Brian Lovelace | Los Angeles & Santa Barbara Wedding Photographer | Is Your Lightroom Slow? It could be due to your workflow.
1. Make sure your Lightroom preferences are set to use your graphics card and that editing with Smart Previews is turned on. 2. Make sure there's space for your photo session on your computer's internal hard drive or SSD. If there isn't room, clear up room by backing up or cleaning up files you don't need anymore. 3. Create a new Catalog for (each) new shoot. 4. Import your photos onto your internal drive. Optionally, convert to DNG. At the top right of the import window, select Previews "Embedded and Sidecar", under that check the box that says "Build Smart Previews." Start the import process... This can take a while due to heavy processing, especially if you're converting to DNG. 5. Once it's done importing (and converting to DNG, if applicable), back up your imported photos to your external hard drive(s) for safe keeping. 6. Start editing and enjoy the speed! 7. When you're done editing, copy your catalog folder onto your external drive(s) for safe keeping. 8. Delete the catalog and photos off of your internal drive once you're certain you're sufficiently backed up to other locations.
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Is Your Lightroom Slow? It could be due to your workflow.

Is Your Lightroom Slow? It could be due to your workflow.

Over the past few months I’ve griped many times about Adobe Lightroom Classic CC being slow, almost to the point of it being unusable. After trial and error, I’ve figured out a workflow that is fast, efficient and makes my projects get finished in a timely manner without me wanting to throw my computer out of a window.

The first thing you need to do is analyze your computer. What are the specs you are starting with and what are things that you can do to improve performance? Are you using an external Hard Drive? Is your internal drive an SSD or a Hard Disk? How much RAM does your computer have access to? Do you have a quality graphics processor?

Here were my specs before optimizing my workflow.

Core i7 7700k (4-core 4GHz clock)
32GB of DDR4 @3200MHz
Nvidia GTX1070 OC Graphics Card
512GB 3.5″ SSD connected by SATA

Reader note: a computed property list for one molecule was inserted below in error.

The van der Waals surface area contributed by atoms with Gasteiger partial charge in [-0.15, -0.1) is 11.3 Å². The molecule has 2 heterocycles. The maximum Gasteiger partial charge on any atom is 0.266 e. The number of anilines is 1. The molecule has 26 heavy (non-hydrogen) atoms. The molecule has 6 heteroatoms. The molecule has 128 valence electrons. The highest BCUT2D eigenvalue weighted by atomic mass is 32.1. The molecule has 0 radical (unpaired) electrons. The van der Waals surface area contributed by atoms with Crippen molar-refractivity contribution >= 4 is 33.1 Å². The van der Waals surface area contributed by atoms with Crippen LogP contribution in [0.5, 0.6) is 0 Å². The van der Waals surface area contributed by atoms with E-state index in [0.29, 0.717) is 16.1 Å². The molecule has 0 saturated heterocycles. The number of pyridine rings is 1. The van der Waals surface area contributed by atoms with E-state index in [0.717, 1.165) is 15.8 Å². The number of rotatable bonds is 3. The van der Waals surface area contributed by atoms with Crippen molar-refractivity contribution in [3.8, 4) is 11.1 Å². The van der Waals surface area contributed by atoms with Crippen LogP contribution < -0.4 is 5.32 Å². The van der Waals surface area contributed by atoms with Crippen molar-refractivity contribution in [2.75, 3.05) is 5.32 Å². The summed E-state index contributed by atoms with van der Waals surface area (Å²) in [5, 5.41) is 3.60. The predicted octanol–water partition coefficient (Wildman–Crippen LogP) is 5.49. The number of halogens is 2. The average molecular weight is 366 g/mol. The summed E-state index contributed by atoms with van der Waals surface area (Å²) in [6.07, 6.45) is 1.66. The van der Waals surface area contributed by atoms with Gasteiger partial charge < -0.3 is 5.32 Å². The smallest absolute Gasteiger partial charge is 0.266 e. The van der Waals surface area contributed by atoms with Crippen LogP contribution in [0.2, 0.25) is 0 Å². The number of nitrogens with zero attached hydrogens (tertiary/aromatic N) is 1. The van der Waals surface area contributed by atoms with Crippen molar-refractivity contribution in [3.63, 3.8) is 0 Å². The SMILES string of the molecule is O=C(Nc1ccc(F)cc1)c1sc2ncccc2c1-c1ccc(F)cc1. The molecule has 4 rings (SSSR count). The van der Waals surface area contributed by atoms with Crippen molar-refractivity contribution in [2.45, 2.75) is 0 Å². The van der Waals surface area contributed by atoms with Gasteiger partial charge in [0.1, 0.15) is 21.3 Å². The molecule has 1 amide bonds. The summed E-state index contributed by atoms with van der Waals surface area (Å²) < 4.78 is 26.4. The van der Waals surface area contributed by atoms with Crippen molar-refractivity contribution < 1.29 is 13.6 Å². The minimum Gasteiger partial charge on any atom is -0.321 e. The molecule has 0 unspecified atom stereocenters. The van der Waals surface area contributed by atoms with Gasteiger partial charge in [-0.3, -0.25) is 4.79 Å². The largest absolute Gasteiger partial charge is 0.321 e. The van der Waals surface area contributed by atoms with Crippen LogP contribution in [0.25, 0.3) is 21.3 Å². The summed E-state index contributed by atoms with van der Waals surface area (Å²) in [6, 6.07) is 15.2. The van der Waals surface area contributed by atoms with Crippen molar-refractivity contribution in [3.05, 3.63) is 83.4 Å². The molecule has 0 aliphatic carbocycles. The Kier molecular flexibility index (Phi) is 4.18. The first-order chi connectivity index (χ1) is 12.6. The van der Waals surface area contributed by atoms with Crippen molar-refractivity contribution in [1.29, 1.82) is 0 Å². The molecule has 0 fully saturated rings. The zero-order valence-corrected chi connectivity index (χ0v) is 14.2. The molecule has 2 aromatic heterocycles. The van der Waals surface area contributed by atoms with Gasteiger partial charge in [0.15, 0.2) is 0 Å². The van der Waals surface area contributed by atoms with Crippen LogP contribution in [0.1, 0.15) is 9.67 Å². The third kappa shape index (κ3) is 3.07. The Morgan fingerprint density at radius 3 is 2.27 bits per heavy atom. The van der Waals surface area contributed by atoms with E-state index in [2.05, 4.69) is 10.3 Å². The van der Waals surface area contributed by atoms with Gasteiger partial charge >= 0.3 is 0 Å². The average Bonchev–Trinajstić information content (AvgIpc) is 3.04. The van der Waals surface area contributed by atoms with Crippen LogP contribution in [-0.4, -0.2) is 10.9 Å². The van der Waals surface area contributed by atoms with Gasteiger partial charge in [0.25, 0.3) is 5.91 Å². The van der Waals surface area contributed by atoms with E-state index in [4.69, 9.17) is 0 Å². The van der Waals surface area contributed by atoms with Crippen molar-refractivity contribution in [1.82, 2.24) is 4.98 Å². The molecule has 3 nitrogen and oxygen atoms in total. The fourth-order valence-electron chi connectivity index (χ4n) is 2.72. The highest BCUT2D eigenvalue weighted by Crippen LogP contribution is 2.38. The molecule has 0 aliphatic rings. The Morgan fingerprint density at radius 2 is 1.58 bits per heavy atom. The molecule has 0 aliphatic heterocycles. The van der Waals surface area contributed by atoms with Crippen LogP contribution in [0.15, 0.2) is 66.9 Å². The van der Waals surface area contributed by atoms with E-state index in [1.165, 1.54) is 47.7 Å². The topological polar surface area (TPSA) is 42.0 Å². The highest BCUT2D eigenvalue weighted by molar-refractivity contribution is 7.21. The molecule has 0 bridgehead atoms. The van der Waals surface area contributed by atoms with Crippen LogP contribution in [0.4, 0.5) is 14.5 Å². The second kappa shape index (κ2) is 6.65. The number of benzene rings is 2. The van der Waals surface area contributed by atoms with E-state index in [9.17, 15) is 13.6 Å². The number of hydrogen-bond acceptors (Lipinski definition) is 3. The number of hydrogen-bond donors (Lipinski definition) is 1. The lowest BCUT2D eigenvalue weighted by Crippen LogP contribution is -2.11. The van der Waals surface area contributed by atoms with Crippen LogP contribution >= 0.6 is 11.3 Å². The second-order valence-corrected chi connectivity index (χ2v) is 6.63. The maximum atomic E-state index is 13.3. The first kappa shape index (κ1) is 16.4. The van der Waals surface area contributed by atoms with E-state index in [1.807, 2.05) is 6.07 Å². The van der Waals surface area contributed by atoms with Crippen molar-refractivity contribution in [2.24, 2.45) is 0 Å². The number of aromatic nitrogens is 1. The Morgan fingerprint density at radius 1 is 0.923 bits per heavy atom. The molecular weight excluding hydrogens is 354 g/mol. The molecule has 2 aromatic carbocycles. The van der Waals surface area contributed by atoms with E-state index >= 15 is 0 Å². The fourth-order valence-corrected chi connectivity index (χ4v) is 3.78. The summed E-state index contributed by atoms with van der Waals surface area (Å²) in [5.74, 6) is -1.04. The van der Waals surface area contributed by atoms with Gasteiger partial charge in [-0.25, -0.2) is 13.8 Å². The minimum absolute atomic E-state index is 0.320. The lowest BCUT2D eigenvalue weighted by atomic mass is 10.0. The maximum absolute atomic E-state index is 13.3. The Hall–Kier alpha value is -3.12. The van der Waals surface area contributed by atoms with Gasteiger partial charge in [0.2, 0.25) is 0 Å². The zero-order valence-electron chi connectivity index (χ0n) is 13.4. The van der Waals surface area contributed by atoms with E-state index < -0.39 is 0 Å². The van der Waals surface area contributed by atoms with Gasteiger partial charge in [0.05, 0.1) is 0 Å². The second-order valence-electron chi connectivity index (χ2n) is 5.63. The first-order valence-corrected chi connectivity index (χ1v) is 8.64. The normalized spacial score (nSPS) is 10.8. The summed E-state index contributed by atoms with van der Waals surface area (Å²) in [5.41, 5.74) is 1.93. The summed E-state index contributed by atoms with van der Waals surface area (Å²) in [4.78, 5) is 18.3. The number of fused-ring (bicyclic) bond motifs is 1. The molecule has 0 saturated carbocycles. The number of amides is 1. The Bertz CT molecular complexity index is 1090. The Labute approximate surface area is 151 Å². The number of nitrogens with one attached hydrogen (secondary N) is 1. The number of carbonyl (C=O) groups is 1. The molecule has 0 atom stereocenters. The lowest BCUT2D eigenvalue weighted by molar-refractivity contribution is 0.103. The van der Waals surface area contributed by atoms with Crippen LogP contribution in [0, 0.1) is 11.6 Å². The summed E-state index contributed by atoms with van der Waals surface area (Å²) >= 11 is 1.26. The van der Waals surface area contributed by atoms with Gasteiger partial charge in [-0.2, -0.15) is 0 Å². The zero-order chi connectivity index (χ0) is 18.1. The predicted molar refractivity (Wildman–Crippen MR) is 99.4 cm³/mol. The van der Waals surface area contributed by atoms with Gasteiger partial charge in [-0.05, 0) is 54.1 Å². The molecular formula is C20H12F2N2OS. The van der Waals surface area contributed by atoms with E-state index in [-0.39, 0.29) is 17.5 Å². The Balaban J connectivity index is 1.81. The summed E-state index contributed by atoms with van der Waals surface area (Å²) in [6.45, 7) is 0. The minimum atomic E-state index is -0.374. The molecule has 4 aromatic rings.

24TB External Storage connected by USB 3.0

Looking at this, you might think that this should be just fine for editing photos in Lightroom. From an overall perspective, it should be, but it comes down to workflow, and optimizing components in your system for your workflow. What I found in my rig was that data transfer was the bottleneck in my system. I found myself editing off of my external Hard Disks instead of from internal components. This was huge for causing sluggishness, especially since Lightroom is constantly Reading and Writing Data simultaneously, which traditional Hard Disks cannot do very effectively. The fix for this issue was to move my catalogs and photos in the catalog onto internal storage that was SSD based. After trying this out, I saw anĀ improvement but wondered if I could take it a step further.

This leads to understanding what components that you can upgrade to improve performance. After looking at my motherboard, I found that my board supports NVMe SSD drives. If you think of your data transfer inside of your computer as a city, NVMe drives are the expressways while anything connected with SATA or USB are like city streets. NVMe SSDs allow for data to get rushed via PCI-e through the processor almost instantaneously. After perusing Amazon and reading reviews, I settled on a 500GB Samsung Evo 960 NVMe SSD which has read speeds of 3500MB/sec and write speeds of 2500MB/sec vs 480-600MB/sec on USB 3.0 and SATA. That’s up to 6X the speed! This means that Lightroom can easily read and write to the drive without any bottlenecks in sight. If you can’t add an NVMe drive, just make sure you’re editing off of any internal drive since SATA is still much faster than USB 3.0. After doing this, it was all about optimizing my workflow.

These are the steps that I take after each shoot to ensure that my Lightroom workflow is optimized for speed.

1. Make sure your Lightroom preferences are set to use your graphics card and that editing with Smart Previews is turned on.

2. Make sure there’s space for your photo session on your computer’s internal hard drive or SSD. If there isn’t room, clear up room by backing up or cleaning up files you don’t need anymore.

3. Create a new Catalog for (each) new shoot.

4. Import your photos onto your internal drive. Optionally, convert to DNG. At the top right of the import window, select Previews “Embedded and Sidecar”, under that check the box that says “Build Smart Previews.” Start the import process… This can take a while due to heavy processing, especially if you’re converting to DNG.

5. Once it’s done importing (and converting to DNG, if applicable), back up your imported photos to your external hard drive(s) for safe keeping.

6. Start editing and enjoy the speed!

7. When you’re done editing, copy your catalog folder onto your external drive(s) for safe keeping.

8. Delete the catalog and photos off of your internal drive once you’re certain you’re sufficiently backed up to other locations.

If you need to go back to older catalogs and shoots, make sure you just copy the folder with both the photos and the catalog back to your internal drive and start editing again. Make sure you archive your catalog again once you’re done and you’ll be set!

I really hope this helps you speed up your workflow. If I helped you out or have any questions, feel free to reach out and tell me of your successes on Facebook, Instagram, YouTube, etc!

 

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